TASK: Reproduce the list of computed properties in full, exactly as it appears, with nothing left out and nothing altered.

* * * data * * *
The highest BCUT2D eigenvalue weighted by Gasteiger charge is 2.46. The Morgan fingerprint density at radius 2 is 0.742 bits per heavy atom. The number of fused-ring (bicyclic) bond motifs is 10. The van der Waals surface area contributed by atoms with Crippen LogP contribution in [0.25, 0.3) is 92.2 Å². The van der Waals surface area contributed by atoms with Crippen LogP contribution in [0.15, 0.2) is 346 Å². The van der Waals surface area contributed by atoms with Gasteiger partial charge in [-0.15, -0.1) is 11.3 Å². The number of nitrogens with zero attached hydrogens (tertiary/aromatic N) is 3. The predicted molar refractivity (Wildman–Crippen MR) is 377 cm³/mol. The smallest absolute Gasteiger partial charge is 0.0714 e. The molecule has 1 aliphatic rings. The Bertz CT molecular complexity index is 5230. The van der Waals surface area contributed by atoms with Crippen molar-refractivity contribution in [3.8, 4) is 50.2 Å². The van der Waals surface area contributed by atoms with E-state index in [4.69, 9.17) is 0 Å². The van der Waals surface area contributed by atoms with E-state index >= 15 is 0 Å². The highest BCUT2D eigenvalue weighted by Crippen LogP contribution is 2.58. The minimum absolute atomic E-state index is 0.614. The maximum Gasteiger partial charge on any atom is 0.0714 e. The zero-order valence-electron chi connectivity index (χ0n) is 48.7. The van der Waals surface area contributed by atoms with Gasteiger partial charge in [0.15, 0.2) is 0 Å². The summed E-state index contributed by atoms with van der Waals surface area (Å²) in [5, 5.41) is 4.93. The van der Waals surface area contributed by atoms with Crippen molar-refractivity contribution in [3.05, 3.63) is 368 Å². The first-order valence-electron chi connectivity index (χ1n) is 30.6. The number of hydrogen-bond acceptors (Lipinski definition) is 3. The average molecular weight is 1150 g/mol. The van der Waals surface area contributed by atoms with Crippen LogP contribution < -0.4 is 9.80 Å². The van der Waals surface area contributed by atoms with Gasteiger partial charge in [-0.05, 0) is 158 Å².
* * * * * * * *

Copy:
The highest BCUT2D eigenvalue weighted by Gasteiger charge is 2.46. The Morgan fingerprint density at radius 2 is 0.742 bits per heavy atom. The number of fused-ring (bicyclic) bond motifs is 10. The van der Waals surface area contributed by atoms with Crippen LogP contribution in [0.25, 0.3) is 92.2 Å². The van der Waals surface area contributed by atoms with Crippen LogP contribution in [0.15, 0.2) is 346 Å². The van der Waals surface area contributed by atoms with Gasteiger partial charge in [-0.15, -0.1) is 11.3 Å². The number of nitrogens with zero attached hydrogens (tertiary/aromatic N) is 3. The predicted molar refractivity (Wildman–Crippen MR) is 377 cm³/mol. The smallest absolute Gasteiger partial charge is 0.0714 e. The molecule has 1 aliphatic rings. The Bertz CT molecular complexity index is 5230. The van der Waals surface area contributed by atoms with Crippen molar-refractivity contribution in [3.8, 4) is 50.2 Å². The van der Waals surface area contributed by atoms with E-state index in [4.69, 9.17) is 0 Å². The van der Waals surface area contributed by atoms with E-state index >= 15 is 0 Å². The highest BCUT2D eigenvalue weighted by Crippen LogP contribution is 2.58. The minimum absolute atomic E-state index is 0.614. The maximum Gasteiger partial charge on any atom is 0.0714 e. The zero-order valence-electron chi connectivity index (χ0n) is 48.7. The van der Waals surface area contributed by atoms with Gasteiger partial charge in [0.15, 0.2) is 0 Å². The summed E-state index contributed by atoms with van der Waals surface area (Å²) in [5, 5.41) is 4.93. The van der Waals surface area contributed by atoms with Crippen molar-refractivity contribution in [3.05, 3.63) is 368 Å². The first-order valence-electron chi connectivity index (χ1n) is 30.6. The number of hydrogen-bond acceptors (Lipinski definition) is 3. The average molecular weight is 1150 g/mol. The van der Waals surface area contributed by atoms with Crippen LogP contribution < -0.4 is 9.80 Å². The van der Waals surface area contributed by atoms with Gasteiger partial charge in [-0.05, 0) is 158 Å².